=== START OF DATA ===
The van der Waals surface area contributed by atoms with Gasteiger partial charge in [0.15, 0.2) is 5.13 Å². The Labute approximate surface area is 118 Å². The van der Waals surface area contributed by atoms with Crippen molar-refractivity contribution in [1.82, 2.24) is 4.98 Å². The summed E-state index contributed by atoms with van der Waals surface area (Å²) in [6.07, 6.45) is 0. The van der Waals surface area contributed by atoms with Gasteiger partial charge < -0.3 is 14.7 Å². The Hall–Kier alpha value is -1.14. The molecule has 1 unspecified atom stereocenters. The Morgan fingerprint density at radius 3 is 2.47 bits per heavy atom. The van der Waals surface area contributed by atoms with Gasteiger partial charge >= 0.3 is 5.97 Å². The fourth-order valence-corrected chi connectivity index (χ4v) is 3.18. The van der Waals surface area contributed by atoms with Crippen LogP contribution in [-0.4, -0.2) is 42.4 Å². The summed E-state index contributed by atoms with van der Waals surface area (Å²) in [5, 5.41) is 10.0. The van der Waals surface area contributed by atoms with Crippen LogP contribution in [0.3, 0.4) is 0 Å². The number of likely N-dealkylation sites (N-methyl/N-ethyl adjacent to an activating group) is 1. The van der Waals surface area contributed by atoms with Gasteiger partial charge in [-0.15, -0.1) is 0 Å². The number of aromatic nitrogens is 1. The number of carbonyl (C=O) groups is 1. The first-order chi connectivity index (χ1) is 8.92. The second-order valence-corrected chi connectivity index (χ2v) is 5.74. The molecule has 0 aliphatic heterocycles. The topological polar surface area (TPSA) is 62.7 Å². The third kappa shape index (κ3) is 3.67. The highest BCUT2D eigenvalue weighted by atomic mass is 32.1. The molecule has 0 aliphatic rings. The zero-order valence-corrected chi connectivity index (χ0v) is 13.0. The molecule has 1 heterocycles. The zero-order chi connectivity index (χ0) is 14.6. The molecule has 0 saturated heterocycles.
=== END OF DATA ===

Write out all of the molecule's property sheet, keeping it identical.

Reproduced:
The van der Waals surface area contributed by atoms with Gasteiger partial charge in [0.15, 0.2) is 5.13 Å². The Labute approximate surface area is 118 Å². The van der Waals surface area contributed by atoms with Crippen molar-refractivity contribution in [1.82, 2.24) is 4.98 Å². The summed E-state index contributed by atoms with van der Waals surface area (Å²) in [6.07, 6.45) is 0. The van der Waals surface area contributed by atoms with Gasteiger partial charge < -0.3 is 14.7 Å². The Hall–Kier alpha value is -1.14. The molecule has 1 unspecified atom stereocenters. The Morgan fingerprint density at radius 3 is 2.47 bits per heavy atom. The van der Waals surface area contributed by atoms with Gasteiger partial charge >= 0.3 is 5.97 Å². The fourth-order valence-corrected chi connectivity index (χ4v) is 3.18. The van der Waals surface area contributed by atoms with Crippen LogP contribution in [-0.4, -0.2) is 42.4 Å². The summed E-state index contributed by atoms with van der Waals surface area (Å²) in [5, 5.41) is 10.0. The van der Waals surface area contributed by atoms with Crippen LogP contribution in [0.3, 0.4) is 0 Å². The number of likely N-dealkylation sites (N-methyl/N-ethyl adjacent to an activating group) is 1. The van der Waals surface area contributed by atoms with Gasteiger partial charge in [-0.15, -0.1) is 0 Å². The number of aromatic nitrogens is 1. The number of carbonyl (C=O) groups is 1. The first-order chi connectivity index (χ1) is 8.92. The second-order valence-corrected chi connectivity index (χ2v) is 5.74. The molecule has 0 aliphatic heterocycles. The topological polar surface area (TPSA) is 62.7 Å². The third kappa shape index (κ3) is 3.67. The highest BCUT2D eigenvalue weighted by atomic mass is 32.1. The molecule has 0 aliphatic rings. The zero-order valence-corrected chi connectivity index (χ0v) is 13.0. The molecule has 1 heterocycles. The zero-order chi connectivity index (χ0) is 14.6. The molecule has 0 saturated heterocycles.